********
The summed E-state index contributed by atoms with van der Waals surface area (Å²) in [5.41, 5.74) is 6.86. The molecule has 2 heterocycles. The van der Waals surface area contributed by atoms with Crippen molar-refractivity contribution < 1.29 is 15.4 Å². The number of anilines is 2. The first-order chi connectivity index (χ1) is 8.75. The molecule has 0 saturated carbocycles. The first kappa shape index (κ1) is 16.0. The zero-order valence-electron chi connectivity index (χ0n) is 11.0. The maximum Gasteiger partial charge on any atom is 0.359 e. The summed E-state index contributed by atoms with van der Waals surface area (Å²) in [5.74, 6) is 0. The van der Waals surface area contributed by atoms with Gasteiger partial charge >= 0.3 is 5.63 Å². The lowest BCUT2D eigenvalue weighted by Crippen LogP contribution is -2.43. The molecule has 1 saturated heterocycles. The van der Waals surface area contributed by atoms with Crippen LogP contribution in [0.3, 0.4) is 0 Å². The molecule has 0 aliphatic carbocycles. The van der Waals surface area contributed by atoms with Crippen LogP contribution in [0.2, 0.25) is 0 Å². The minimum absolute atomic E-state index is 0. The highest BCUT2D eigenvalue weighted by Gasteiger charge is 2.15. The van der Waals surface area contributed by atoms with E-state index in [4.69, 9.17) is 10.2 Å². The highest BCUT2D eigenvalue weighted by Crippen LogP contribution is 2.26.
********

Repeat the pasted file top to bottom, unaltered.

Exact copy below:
The summed E-state index contributed by atoms with van der Waals surface area (Å²) in [5.41, 5.74) is 6.86. The molecule has 2 heterocycles. The van der Waals surface area contributed by atoms with Crippen molar-refractivity contribution < 1.29 is 15.4 Å². The number of anilines is 2. The first-order chi connectivity index (χ1) is 8.75. The molecule has 0 saturated carbocycles. The first kappa shape index (κ1) is 16.0. The zero-order valence-electron chi connectivity index (χ0n) is 11.0. The maximum Gasteiger partial charge on any atom is 0.359 e. The summed E-state index contributed by atoms with van der Waals surface area (Å²) in [5.74, 6) is 0. The van der Waals surface area contributed by atoms with Gasteiger partial charge >= 0.3 is 5.63 Å². The lowest BCUT2D eigenvalue weighted by Crippen LogP contribution is -2.43. The molecule has 1 saturated heterocycles. The van der Waals surface area contributed by atoms with Crippen LogP contribution in [0.3, 0.4) is 0 Å². The molecule has 0 aliphatic carbocycles. The van der Waals surface area contributed by atoms with Crippen LogP contribution in [0.2, 0.25) is 0 Å². The minimum absolute atomic E-state index is 0. The highest BCUT2D eigenvalue weighted by Gasteiger charge is 2.15. The van der Waals surface area contributed by atoms with E-state index in [4.69, 9.17) is 10.2 Å². The highest BCUT2D eigenvalue weighted by Crippen LogP contribution is 2.26.